Violence Increases In Afghanistan Violence in Afghanistan is at its highest level since the U.S.-led invasion in 2001. Friday, scores of Afghan citizens died in a military operation by American and Afghan troops in the Western part of the country.

Violence Increases In Afghanistan

Violence Increases In Afghanistan

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Violence in Afghanistan is at its highest level since the U.S.-led invasion in 2001. Friday, scores of Afghan citizens died in a military operation by American and Afghan troops in the Western part of the country.


Welcome back to ALL THINGS CONSIDERED from NPR News. I'm Jacki Lyden.

Violence in Afghanistan has escalated to levels not seen since the U.S.-led invasion seven years ago. Yesterday, scores of people died when coalition and Afghan forces launched an air strike and raid on what they said was an insurgent stronghold.

But witnesses said the victims were residents of a small village holding a memorial service for a militia commander. President Hamid Karzai condemned the attack, saying at least 76 civilians died. Military officials contradicted that and said most of the dead were insurgents.

NPR's Soraya Sarhaddi Nelson is in the capital of Kabul, and I asked her exactly what we know about yesterday's attack.

SORAYA SARHADDI NELSON: Well, we certainly know that the numbers are very confusing. As you mentioned, the American military officials as well as Afghan defense officials are saying that most of those killed were insurgents. But what we're hearing on the other side, and this includes official government sources like the Afghan interior ministry.

They're reporting that 76 civilians minimum were in fact killed in this operation. And that drew condemnation pretty quickly from the Afghan president. He's very angry with Western forces. He says they should've coordinated with local officials, and he feels there's just too much of this that's going on in Afghanistan.

LYDEN: So, there were protests afterward as there had been before?

NELSON: Actually, the residents of this particular village - it's a small village called Azizabad and it's outside of Herat in western Afghanistan. About 100 to 200 of them went to the road, the main road - that goes between Herat and Kandahar. So, basically connecting western to southern Afghanistan.

And they blocked it; they would not let traffic through. This apparently ended up causing conflict with Afghan soldiers who opened fire. Apparently two or three people were wounded. And then what happened was that when the police went to the village to try and bring food and supplies to help people who were in need there, they were stoned and were driven away.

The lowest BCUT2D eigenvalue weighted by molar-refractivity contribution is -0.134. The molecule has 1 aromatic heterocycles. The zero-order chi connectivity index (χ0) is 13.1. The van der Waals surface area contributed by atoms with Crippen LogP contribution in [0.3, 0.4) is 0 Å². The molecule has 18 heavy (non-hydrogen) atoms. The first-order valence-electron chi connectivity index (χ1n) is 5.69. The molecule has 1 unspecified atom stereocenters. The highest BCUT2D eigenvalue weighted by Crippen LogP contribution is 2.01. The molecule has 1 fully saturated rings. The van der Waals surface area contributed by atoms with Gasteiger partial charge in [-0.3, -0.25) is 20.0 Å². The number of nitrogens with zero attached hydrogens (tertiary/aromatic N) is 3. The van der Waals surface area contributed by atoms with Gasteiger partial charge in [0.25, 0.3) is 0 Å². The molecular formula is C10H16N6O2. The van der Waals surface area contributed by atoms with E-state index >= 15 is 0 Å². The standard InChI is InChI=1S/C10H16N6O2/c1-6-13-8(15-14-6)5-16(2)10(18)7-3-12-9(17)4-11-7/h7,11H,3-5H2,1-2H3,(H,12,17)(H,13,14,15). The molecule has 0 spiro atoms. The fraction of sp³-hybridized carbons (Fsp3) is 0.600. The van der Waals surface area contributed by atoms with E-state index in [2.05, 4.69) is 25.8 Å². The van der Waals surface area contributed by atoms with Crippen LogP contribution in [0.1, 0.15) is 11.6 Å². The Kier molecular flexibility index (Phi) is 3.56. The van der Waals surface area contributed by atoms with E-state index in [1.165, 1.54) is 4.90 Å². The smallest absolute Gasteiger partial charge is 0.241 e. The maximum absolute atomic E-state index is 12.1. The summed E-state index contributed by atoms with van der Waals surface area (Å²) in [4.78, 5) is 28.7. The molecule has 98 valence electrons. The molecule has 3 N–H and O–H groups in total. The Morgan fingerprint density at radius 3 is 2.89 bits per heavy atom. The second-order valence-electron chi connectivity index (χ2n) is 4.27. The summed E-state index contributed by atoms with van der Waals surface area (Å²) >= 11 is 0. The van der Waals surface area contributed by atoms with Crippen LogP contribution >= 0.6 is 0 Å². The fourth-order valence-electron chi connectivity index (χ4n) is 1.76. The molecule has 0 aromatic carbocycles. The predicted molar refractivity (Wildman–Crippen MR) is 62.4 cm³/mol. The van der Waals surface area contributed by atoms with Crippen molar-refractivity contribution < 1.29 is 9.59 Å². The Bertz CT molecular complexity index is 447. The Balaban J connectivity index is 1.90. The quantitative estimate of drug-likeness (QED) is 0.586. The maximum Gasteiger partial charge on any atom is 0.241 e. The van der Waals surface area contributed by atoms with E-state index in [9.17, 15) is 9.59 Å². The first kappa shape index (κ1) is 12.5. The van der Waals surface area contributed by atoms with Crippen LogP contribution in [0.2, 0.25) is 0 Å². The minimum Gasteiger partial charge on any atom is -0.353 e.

And initially the villagers wouldn't even allow investigators to come in to actually find out what happened. Now, slowly they seem to be letting people in because they want to show that in fact it was civilians were killed and not insurgents, as the military claims.

LYDEN: As we mentioned, this has been an escalation and quite a week. Earlier in the week, on Monday, ten French soldiers were killed just a few miles outside of Kabul itself. Is there a sense of impending siege and anxiety in the capital?

NELSON: Absolutely. There's a real feeling that NATO and the Afghan government don't really control things in the countryside anymore. And the Taliban have also learned that there is a lot to be gained for doing these sorts of attacks in the capital or close to the capital - that not only does it create fear or anxiety and uncertainty, but it also gets a lot of headlines around the world.

LYDEN: Soraya, what are Western military officials saying, and have you been able to talk to any Western diplomats about the strength of the insurgency?

NELSON: NATO officials told me not too long ago that there was an increase of about 40 percent in terms of the number of attacks that were coming across the border. They blame that on the fact that Pakistani military officials are not doing as much as perhaps they could and they feel that the government in Pakistan is trying to cut deals with the Taliban - or there is this sense. And as a result they're sort of coming across the border more openly than they have in the past.

LYDEN: NPR's Soraya Sarhaddi Nelson in Kabul, Afghanistan. Thanks very much for joining us, Soraya.

NELSON: You're welcome, Jacki.

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